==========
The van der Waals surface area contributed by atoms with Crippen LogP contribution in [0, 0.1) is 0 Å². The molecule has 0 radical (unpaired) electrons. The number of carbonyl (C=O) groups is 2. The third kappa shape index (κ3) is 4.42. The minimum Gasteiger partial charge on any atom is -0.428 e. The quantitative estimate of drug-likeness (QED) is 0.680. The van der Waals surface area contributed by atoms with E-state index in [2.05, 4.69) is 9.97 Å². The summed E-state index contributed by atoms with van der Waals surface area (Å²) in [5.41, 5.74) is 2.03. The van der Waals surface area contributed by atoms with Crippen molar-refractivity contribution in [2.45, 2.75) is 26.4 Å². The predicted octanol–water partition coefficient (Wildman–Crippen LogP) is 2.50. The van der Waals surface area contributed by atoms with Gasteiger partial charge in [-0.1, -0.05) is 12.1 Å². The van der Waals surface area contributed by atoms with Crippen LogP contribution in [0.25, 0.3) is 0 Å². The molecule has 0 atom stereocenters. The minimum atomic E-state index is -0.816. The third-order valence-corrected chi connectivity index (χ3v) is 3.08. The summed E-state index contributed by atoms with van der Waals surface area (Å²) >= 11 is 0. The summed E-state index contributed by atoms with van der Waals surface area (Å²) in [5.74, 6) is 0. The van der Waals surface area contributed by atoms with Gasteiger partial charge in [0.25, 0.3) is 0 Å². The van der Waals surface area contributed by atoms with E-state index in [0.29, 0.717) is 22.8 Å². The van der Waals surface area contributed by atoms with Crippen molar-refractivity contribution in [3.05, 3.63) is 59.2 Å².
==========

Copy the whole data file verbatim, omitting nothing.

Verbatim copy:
The van der Waals surface area contributed by atoms with Crippen LogP contribution in [0, 0.1) is 0 Å². The molecule has 0 radical (unpaired) electrons. The number of carbonyl (C=O) groups is 2. The third kappa shape index (κ3) is 4.42. The minimum Gasteiger partial charge on any atom is -0.428 e. The quantitative estimate of drug-likeness (QED) is 0.680. The van der Waals surface area contributed by atoms with E-state index in [2.05, 4.69) is 9.97 Å². The summed E-state index contributed by atoms with van der Waals surface area (Å²) in [5.41, 5.74) is 2.03. The van der Waals surface area contributed by atoms with Crippen molar-refractivity contribution in [2.45, 2.75) is 26.4 Å². The predicted octanol–water partition coefficient (Wildman–Crippen LogP) is 2.50. The van der Waals surface area contributed by atoms with Gasteiger partial charge in [-0.1, -0.05) is 12.1 Å². The van der Waals surface area contributed by atoms with Crippen LogP contribution in [0.25, 0.3) is 0 Å². The molecule has 0 atom stereocenters. The minimum atomic E-state index is -0.816. The third-order valence-corrected chi connectivity index (χ3v) is 3.08. The summed E-state index contributed by atoms with van der Waals surface area (Å²) >= 11 is 0. The summed E-state index contributed by atoms with van der Waals surface area (Å²) in [5.74, 6) is 0. The van der Waals surface area contributed by atoms with Gasteiger partial charge in [0.25, 0.3) is 0 Å². The van der Waals surface area contributed by atoms with E-state index in [0.29, 0.717) is 22.8 Å². The van der Waals surface area contributed by atoms with Crippen molar-refractivity contribution in [3.05, 3.63) is 59.2 Å².